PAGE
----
Individual Consciousness, Lengthy Biographies and Other Letters to the Editor – The New York Times

Posted By on January 28, 2021

Seeing the Light

To the Editor:

In her review of Andrea Pitzers Icebound: Shipwrecked at the Edge of the Word (Jan. 10), Rachel Slade concludes by writing: Icebound is a reminder that there was once a time when things were unknown. And when their ships bumped up against the edge of the Arctic, the Europeans gazed with horror and awe at the sparkling ice and wondered what Edens lay beyond, waiting to be discovered.

Discovered? Is that what Icebound and the history of human conquest of nature reveal? Or is it rather plundered and annihilated? Before this interpretation, we read that the 16th-century Dutchmen didnt hesitate to shoot, maim, club, collar and impale whatever they saw. Slaughter emerged as the instinctive Dutch response to the Arctic landscape, a new theater that would see the same performance again and again with every European wave of arrivals, Pitzer notes.

But that was then, some still say, now we know a great deal more. What shall we then make of The Times Magazines section in the same week, Witness to an Extinction, by Sam Anderson? Mass extinction is the ultimate crisis, doom of all dooms, the disaster toward which all other disasters flow, Anderson writes. What could humans do that would be worse than killing the life all around us, irreversibly, at scale?

We do know more now, but obviously not enough to know that we are inextricably enmeshed in a great web of life; killing swaths of our biosphere will in time kill perhaps all of it, all of us.

Peter London Davis, Calif.

To the Editor:

In his review of Himalaya, by Ed Douglas (Jan. 10), Jeffrey Gettleman approvingly quotes Douglass statement, Its easy to see why a philosophy stressing the illusory nature of an individual consciousness, as Buddhism does, might prosper here.

But its even easier to see that it takes an individual consciousness to believe that individual consciousness is illusory.

Felicia Nimue Ackerman Providence, R.I.

To the Editor:

I am puzzled how anyone can review The Orchard, by David Hopen (Dec. 13), without mentioning the paradigm Orchard or Pardes story appearing in the Talmud. Clearly, Hopen had this reference in mind.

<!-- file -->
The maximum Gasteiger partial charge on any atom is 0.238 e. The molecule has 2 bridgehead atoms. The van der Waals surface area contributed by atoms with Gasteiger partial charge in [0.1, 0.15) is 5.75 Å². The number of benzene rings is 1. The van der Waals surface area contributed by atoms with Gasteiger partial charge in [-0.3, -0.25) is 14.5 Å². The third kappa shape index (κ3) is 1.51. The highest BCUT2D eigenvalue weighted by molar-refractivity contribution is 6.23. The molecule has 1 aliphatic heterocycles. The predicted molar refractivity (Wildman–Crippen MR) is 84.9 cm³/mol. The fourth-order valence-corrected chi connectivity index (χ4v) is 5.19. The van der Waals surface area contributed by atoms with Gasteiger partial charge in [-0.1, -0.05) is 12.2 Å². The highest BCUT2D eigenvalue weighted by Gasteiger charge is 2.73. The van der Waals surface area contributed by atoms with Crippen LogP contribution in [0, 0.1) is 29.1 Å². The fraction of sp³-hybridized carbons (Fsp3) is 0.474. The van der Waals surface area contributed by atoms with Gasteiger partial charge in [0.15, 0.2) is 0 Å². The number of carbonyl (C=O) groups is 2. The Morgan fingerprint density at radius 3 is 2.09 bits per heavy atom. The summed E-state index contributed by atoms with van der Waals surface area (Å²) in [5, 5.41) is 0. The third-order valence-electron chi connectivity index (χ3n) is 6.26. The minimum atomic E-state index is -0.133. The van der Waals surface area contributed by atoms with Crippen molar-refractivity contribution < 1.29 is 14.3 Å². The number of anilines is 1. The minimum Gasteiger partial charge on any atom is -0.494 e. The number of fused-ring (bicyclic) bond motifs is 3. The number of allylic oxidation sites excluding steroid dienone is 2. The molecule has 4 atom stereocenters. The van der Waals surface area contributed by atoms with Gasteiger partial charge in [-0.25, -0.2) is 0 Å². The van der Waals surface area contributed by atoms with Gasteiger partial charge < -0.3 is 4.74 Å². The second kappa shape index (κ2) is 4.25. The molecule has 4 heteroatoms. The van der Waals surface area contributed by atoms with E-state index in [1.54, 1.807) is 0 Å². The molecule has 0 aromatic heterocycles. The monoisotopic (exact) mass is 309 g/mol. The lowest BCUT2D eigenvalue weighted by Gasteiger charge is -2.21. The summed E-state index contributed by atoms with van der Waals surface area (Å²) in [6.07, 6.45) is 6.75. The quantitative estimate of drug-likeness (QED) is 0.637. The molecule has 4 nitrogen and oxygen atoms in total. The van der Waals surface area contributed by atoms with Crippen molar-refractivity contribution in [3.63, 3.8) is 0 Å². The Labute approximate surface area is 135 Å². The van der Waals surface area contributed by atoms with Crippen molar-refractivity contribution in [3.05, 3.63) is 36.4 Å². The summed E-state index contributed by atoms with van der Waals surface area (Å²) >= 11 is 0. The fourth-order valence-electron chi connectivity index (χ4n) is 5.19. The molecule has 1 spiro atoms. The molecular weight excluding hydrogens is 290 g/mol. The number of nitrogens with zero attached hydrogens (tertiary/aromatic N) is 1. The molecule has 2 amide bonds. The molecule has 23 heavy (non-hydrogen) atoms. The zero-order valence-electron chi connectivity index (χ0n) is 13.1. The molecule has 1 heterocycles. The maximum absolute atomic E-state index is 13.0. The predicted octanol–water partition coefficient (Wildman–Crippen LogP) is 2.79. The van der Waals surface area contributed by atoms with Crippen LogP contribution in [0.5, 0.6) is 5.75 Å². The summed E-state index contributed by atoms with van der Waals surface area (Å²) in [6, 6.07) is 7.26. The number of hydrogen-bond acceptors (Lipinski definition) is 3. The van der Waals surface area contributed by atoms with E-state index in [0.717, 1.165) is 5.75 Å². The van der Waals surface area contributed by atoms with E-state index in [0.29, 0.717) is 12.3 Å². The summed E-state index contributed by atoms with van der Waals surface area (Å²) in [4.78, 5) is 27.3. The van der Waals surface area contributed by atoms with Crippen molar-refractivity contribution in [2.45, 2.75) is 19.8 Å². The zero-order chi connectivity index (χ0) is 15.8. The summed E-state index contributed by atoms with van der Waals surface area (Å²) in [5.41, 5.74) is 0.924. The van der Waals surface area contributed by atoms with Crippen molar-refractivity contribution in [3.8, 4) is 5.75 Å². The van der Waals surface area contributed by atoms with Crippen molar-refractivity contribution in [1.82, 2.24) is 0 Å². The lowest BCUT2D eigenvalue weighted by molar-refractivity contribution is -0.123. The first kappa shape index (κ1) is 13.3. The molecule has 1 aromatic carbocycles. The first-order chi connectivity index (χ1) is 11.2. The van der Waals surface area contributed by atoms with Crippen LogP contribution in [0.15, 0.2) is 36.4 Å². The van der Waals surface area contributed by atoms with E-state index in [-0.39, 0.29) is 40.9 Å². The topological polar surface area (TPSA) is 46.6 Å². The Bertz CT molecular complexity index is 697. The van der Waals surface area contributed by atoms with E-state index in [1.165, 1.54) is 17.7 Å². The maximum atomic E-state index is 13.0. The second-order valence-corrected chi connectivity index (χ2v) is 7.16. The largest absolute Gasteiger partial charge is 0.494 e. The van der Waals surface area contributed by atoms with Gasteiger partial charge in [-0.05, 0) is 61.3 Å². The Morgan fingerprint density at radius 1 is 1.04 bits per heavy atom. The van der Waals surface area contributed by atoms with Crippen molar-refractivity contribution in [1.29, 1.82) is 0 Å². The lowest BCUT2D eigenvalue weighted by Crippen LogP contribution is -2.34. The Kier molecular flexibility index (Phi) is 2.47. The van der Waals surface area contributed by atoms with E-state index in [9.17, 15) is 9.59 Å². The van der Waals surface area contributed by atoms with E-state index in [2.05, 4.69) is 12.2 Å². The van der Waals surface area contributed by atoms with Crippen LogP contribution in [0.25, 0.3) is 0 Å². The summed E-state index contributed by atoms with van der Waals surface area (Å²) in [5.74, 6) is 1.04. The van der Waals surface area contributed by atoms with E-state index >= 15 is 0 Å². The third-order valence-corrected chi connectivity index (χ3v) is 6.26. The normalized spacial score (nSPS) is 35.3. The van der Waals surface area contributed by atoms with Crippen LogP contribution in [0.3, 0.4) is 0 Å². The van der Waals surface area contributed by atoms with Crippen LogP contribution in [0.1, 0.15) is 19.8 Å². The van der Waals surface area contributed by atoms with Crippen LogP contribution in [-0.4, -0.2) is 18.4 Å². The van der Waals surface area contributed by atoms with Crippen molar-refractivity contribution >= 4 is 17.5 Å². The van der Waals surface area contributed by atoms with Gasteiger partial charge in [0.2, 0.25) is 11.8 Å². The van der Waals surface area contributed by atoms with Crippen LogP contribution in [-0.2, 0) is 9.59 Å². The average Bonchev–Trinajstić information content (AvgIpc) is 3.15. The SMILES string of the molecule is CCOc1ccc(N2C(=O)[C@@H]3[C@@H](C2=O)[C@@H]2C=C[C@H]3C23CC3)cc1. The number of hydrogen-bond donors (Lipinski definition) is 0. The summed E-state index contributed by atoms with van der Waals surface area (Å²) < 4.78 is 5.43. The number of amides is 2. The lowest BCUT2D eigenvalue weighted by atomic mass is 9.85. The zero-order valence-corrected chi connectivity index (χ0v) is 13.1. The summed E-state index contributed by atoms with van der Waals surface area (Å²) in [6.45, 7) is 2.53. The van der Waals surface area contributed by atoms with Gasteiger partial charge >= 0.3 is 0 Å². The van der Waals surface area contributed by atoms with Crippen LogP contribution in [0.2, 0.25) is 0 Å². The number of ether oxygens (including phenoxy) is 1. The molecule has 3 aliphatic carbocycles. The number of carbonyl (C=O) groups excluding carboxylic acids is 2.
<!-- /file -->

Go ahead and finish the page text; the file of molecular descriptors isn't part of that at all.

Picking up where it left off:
Phyllis ShapiroSt. Louis

To the Editor:

The first thing I read in the Book Review each week is the Letters page. It is such a lively, interesting and literate discussion.

This weeks letters (Jan. 10) made me wish I had paid more attention to Daphne Merkins review of Heather Clarks new look at Sylvia Plaths troubled life.

I was also delighted by Barbara Matusows confession, reflecting the feelings of many readers (including myself), that long books doorstops, she calls them put off readers and discourage potential readers of biography.

And I was nodding my head as I read David Myerss letter about the poetry in Michael Cunninghams essay on Virginia Woolf. I then wanted to go back and reread that essay after reading Richard Gerbers assessment of it.

David TillyerNew York

To the Editor:

Au contraire to Barbara Matusows lament about lengthy biographies. Would she ignore Robert Caros majestic volumes on Lyndon Johnson? Arthur M. Schlesinger Jr.s 1,000-plus pages on the 1,000 days of J.F.K.? The 1,152 pages by Andrew Roberts that bring Churchill to life?

Rather than judgment based on a books heft, a read of the opening chapter provides a superior clue to the splendor that may lurk within.

David Smollar San Diego

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Individual Consciousness, Lengthy Biographies and Other Letters to the Editor - The New York Times

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